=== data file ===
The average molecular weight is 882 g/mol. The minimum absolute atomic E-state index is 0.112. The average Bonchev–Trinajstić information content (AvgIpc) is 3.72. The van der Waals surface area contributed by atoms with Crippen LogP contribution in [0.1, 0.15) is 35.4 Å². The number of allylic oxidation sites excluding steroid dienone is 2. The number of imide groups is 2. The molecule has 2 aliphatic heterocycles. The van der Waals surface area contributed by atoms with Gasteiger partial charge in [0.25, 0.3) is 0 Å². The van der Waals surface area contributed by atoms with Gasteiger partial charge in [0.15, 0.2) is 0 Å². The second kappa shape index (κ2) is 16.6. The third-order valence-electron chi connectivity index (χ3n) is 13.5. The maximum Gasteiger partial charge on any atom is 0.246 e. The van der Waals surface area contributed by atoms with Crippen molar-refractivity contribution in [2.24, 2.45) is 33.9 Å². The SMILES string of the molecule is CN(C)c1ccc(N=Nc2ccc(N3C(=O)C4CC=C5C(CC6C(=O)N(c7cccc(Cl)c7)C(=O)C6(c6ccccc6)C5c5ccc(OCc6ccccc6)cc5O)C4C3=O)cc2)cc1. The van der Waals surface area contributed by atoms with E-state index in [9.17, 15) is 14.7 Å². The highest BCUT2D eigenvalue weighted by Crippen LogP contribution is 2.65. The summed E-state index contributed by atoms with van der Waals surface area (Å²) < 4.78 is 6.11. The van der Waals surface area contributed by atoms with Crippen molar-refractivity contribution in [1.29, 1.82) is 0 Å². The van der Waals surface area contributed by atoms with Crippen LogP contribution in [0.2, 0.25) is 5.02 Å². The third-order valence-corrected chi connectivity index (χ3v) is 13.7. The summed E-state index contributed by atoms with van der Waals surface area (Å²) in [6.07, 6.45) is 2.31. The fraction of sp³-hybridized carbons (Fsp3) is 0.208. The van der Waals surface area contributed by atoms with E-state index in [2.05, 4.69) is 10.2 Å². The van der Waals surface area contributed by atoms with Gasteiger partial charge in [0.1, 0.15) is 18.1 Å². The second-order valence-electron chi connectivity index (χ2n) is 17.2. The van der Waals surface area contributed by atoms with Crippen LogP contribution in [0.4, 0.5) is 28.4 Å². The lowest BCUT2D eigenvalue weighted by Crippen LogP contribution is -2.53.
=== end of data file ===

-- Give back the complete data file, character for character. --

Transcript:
The average molecular weight is 882 g/mol. The minimum absolute atomic E-state index is 0.112. The average Bonchev–Trinajstić information content (AvgIpc) is 3.72. The van der Waals surface area contributed by atoms with Crippen LogP contribution in [0.1, 0.15) is 35.4 Å². The number of allylic oxidation sites excluding steroid dienone is 2. The number of imide groups is 2. The molecule has 2 aliphatic heterocycles. The van der Waals surface area contributed by atoms with Gasteiger partial charge in [0.25, 0.3) is 0 Å². The van der Waals surface area contributed by atoms with Gasteiger partial charge in [0.15, 0.2) is 0 Å². The second kappa shape index (κ2) is 16.6. The third-order valence-electron chi connectivity index (χ3n) is 13.5. The maximum Gasteiger partial charge on any atom is 0.246 e. The van der Waals surface area contributed by atoms with Crippen molar-refractivity contribution in [2.24, 2.45) is 33.9 Å². The SMILES string of the molecule is CN(C)c1ccc(N=Nc2ccc(N3C(=O)C4CC=C5C(CC6C(=O)N(c7cccc(Cl)c7)C(=O)C6(c6ccccc6)C5c5ccc(OCc6ccccc6)cc5O)C4C3=O)cc2)cc1. The van der Waals surface area contributed by atoms with E-state index in [9.17, 15) is 14.7 Å². The highest BCUT2D eigenvalue weighted by Crippen LogP contribution is 2.65. The summed E-state index contributed by atoms with van der Waals surface area (Å²) < 4.78 is 6.11. The van der Waals surface area contributed by atoms with Crippen molar-refractivity contribution in [1.29, 1.82) is 0 Å². The van der Waals surface area contributed by atoms with Crippen LogP contribution in [0.2, 0.25) is 5.02 Å². The third-order valence-corrected chi connectivity index (χ3v) is 13.7. The summed E-state index contributed by atoms with van der Waals surface area (Å²) in [6.07, 6.45) is 2.31. The fraction of sp³-hybridized carbons (Fsp3) is 0.208. The van der Waals surface area contributed by atoms with E-state index in [2.05, 4.69) is 10.2 Å². The van der Waals surface area contributed by atoms with Gasteiger partial charge in [0.1, 0.15) is 18.1 Å². The second-order valence-electron chi connectivity index (χ2n) is 17.2. The van der Waals surface area contributed by atoms with Crippen LogP contribution in [0.4, 0.5) is 28.4 Å². The lowest BCUT2D eigenvalue weighted by Crippen LogP contribution is -2.53.